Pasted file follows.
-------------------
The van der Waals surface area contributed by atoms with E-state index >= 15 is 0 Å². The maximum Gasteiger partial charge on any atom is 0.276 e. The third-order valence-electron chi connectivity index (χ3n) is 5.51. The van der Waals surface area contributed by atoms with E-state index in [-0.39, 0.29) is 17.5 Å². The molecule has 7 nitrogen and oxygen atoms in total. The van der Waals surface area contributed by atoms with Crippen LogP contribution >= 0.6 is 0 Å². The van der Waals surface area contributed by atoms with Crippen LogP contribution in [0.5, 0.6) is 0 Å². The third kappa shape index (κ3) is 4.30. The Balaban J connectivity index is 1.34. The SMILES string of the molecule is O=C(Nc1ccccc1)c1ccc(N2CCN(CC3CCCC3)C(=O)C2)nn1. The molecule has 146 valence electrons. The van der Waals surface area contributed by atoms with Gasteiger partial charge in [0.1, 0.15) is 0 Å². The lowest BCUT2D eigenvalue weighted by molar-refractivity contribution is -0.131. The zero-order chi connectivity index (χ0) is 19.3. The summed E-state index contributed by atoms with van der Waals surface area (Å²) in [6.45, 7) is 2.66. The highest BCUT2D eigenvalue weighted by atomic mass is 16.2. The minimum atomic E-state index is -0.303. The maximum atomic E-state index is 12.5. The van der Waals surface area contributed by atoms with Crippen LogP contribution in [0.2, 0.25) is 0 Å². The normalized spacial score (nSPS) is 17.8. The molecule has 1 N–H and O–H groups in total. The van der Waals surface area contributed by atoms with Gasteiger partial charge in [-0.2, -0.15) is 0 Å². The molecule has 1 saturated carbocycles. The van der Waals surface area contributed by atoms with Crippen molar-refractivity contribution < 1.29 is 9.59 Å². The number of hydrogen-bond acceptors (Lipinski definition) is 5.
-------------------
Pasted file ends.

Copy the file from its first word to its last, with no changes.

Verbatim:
The van der Waals surface area contributed by atoms with E-state index >= 15 is 0 Å². The maximum Gasteiger partial charge on any atom is 0.276 e. The third-order valence-electron chi connectivity index (χ3n) is 5.51. The van der Waals surface area contributed by atoms with E-state index in [-0.39, 0.29) is 17.5 Å². The molecule has 7 nitrogen and oxygen atoms in total. The van der Waals surface area contributed by atoms with Crippen LogP contribution >= 0.6 is 0 Å². The van der Waals surface area contributed by atoms with Crippen LogP contribution in [0.5, 0.6) is 0 Å². The third kappa shape index (κ3) is 4.30. The Balaban J connectivity index is 1.34. The SMILES string of the molecule is O=C(Nc1ccccc1)c1ccc(N2CCN(CC3CCCC3)C(=O)C2)nn1. The molecule has 146 valence electrons. The van der Waals surface area contributed by atoms with Gasteiger partial charge in [0.1, 0.15) is 0 Å². The lowest BCUT2D eigenvalue weighted by molar-refractivity contribution is -0.131. The zero-order chi connectivity index (χ0) is 19.3. The summed E-state index contributed by atoms with van der Waals surface area (Å²) in [6.45, 7) is 2.66. The highest BCUT2D eigenvalue weighted by atomic mass is 16.2. The minimum atomic E-state index is -0.303. The maximum atomic E-state index is 12.5. The van der Waals surface area contributed by atoms with Crippen LogP contribution in [0.2, 0.25) is 0 Å². The normalized spacial score (nSPS) is 17.8. The molecule has 1 N–H and O–H groups in total. The van der Waals surface area contributed by atoms with Gasteiger partial charge in [-0.2, -0.15) is 0 Å². The molecule has 1 saturated carbocycles. The van der Waals surface area contributed by atoms with Crippen molar-refractivity contribution < 1.29 is 9.59 Å². The number of hydrogen-bond acceptors (Lipinski definition) is 5.